Nicotine and CBD are almost opposites in terms of public perception – the bad guy and the good guy of health and wellness – but could putting the two together make sense if it can help smokers break the habit?
Marrying the benefits of CBD to smoking-cessation products sounds like a no-brainer in terms of market appeal, but handling the regulatory challenges and public health concerns associated with nicotine products is no easy matter.
Some CBD firms that have tried have made false starts – while there are others who think it shouldn’t even be tried.
In April Axim Biotechnologies announced the issuance of a notice of allowance for a patent from US authorities for a chewing-gum containing both CBD and nicotine. The company cited market forecasts that said by 2024 the smoking-cessation market could hit $21.8bn. Other undisclosed cannabinoids would be included in the gum under the proposal.
By the end of the month, Axim was no longer moving forward with the product. A spokeswoman for the company declined to comment further.
Caught up in legal action
Just a month later, CV Sciences announced it had received a notice of patent issuance for a CBD/nicotine product to help with smoking cessation and treat smokeless tobacco addiction. That company is currently caught up in derivatives lawsuits brought by its shareholders over statements it has made about the patents. CV Sciences did not respond to TobaccoIntelligence’s request for comment on the status of its plans.
Other companies are avoiding nicotine and trying to pitch new products for the same market. Taat Lifestyle & Wellness recently announced no-tobacco, no-nicotine cigarettes with 50 g of CBD to help replicate the experience of smoking a cigarette for smokers who want to quit.
Azim Chowdhury, a partner at Keller & Heckman’s Washington DC office, said any company seeking to introduce a CBD/nicotine product could face the full weight of the US Food and Drug Administration (FDA)’s scrutiny for traditional nicotine products.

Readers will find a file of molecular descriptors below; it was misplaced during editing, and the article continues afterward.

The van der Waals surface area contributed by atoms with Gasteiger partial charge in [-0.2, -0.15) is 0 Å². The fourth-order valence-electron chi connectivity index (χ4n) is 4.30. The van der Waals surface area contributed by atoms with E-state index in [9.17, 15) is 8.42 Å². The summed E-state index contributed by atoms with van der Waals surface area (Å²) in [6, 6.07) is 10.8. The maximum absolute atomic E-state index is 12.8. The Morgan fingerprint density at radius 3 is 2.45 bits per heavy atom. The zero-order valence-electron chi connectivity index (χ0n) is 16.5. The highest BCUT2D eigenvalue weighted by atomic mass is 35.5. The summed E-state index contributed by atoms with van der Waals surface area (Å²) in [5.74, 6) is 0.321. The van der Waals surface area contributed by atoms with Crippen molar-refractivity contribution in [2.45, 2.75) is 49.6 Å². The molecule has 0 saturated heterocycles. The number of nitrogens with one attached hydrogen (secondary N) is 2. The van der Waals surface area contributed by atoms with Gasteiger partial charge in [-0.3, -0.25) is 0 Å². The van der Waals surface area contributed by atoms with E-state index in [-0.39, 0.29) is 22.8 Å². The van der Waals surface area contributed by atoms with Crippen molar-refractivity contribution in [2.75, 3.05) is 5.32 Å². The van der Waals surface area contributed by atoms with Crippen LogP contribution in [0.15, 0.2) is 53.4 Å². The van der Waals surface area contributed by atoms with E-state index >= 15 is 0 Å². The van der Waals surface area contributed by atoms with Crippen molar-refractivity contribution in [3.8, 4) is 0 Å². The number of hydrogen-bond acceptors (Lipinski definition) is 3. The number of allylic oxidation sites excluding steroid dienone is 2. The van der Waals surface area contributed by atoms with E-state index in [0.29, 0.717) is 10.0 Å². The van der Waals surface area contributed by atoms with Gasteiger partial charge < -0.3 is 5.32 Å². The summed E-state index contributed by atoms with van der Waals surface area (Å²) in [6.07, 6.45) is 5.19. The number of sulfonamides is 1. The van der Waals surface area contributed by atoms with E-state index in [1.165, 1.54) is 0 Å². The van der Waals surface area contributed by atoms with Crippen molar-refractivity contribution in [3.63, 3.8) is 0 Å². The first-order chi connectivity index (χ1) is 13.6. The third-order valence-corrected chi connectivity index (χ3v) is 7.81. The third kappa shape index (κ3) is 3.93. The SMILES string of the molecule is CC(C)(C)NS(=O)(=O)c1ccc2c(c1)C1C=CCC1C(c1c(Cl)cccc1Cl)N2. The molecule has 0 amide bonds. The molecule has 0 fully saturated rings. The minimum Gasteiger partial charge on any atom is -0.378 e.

“Anything that contains tobacco-derived materials could fall within the meaning of a tobacco product under the Food, Drug, and Cosmetic Act,” Chowdhury explained. “If something was a CBD product that was mixed with a tobacco-derived product, then the question is, ‘Is it a tobacco product, and therefore subject to the premarket authorisation requirements that apply to all new tobacco products?”
FDA warning letters
Chowdhury mentioned that even an Arizona company manufacturing nicotine-infused toothpicks received FDA warning letters related to traditional tobacco product regulations.
“If someone is mixing CBD with nicotine or something else and they want to go market with a health claim about some therapeutic benefit like smoking cessation, no matter what, they are going to have to go through the drug approval process to make that claim,” Chowdhury said.
Some in the CBD industry believe nicotine is the last thing the market needs, even if it’s intended to help addicted smokers quit.
“CBD is rooted in so much good, to attach it to something with so much negativity, I just don’t see any reason for that,” said Jason Mitchell, co-founder and co-CEO of HempFusion.
“The spirit of it seems good – but as much as I admire the thought that goes into this, I find it irresponsible. Nicotine is a very addictive chemical. You have to ask yourself how ethical that is. You’re literally trying to create a body of users. That’s the Philip Morris model.”
Mitchell also cited concerns about a lack of research into addictiveness of the proposed products, and said rather than combining them, perhaps companies could use CBD products alone to help smokers quit.
That proposal is closer in spirit to the one being investigated for potential investment right now by CBDCapitalGroup, according to its CEO, David Metzler.
“We are in the preliminary stages of possibly purchasing a company that sells monthly vaping subscription refills and will be getting those nicotine users to swap out nicotine cartridges with CBD cartridges, and rewarding them via financial incentives and game-mechanics for using CBD instead of nicotine,” Metzler told TobaccoIntelligence.
“It is a harm reduction strategy that we used when I worked with insurance companies like Aetna and UnitedHealthCare, helping solve similar addiction issues.”
What This Means: CBD products may in the long run end up being used in some form to help smokers quit. But it’s still anyone’s guess which companies will get there first and what approach to the market will actually score with customers – and regulators.
No clear scientific or market research indicates whether cannabinoid/nicotine formulations or alternating CBD with nicotine would be more efficacious, or more successful as CBD’s big step into the world of smoking cessation.
– TobaccoIntelligence contributing writer
Photo: Gundula Vogel